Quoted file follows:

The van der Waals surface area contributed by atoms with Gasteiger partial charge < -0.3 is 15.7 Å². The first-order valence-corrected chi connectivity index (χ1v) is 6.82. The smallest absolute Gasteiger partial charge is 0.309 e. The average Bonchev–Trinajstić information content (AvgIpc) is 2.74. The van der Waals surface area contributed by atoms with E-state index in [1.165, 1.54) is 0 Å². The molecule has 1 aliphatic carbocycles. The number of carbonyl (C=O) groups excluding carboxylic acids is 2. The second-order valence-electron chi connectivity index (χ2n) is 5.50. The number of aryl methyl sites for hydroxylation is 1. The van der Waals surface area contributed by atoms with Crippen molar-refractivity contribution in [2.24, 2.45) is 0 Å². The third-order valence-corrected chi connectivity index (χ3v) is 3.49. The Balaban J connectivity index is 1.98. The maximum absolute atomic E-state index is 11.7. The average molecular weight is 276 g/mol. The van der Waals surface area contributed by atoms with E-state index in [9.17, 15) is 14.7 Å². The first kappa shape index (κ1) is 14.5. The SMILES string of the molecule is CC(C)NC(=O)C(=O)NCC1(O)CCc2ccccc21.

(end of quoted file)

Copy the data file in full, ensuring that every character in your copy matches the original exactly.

The van der Waals surface area contributed by atoms with Gasteiger partial charge < -0.3 is 15.7 Å². The first-order valence-corrected chi connectivity index (χ1v) is 6.82. The smallest absolute Gasteiger partial charge is 0.309 e. The average Bonchev–Trinajstić information content (AvgIpc) is 2.74. The van der Waals surface area contributed by atoms with E-state index in [1.165, 1.54) is 0 Å². The molecule has 1 aliphatic carbocycles. The number of carbonyl (C=O) groups excluding carboxylic acids is 2. The second-order valence-electron chi connectivity index (χ2n) is 5.50. The number of aryl methyl sites for hydroxylation is 1. The van der Waals surface area contributed by atoms with Crippen molar-refractivity contribution in [2.24, 2.45) is 0 Å². The third-order valence-corrected chi connectivity index (χ3v) is 3.49. The Balaban J connectivity index is 1.98. The maximum absolute atomic E-state index is 11.7. The average molecular weight is 276 g/mol. The van der Waals surface area contributed by atoms with E-state index in [9.17, 15) is 14.7 Å². The first kappa shape index (κ1) is 14.5. The SMILES string of the molecule is CC(C)NC(=O)C(=O)NCC1(O)CCc2ccccc21.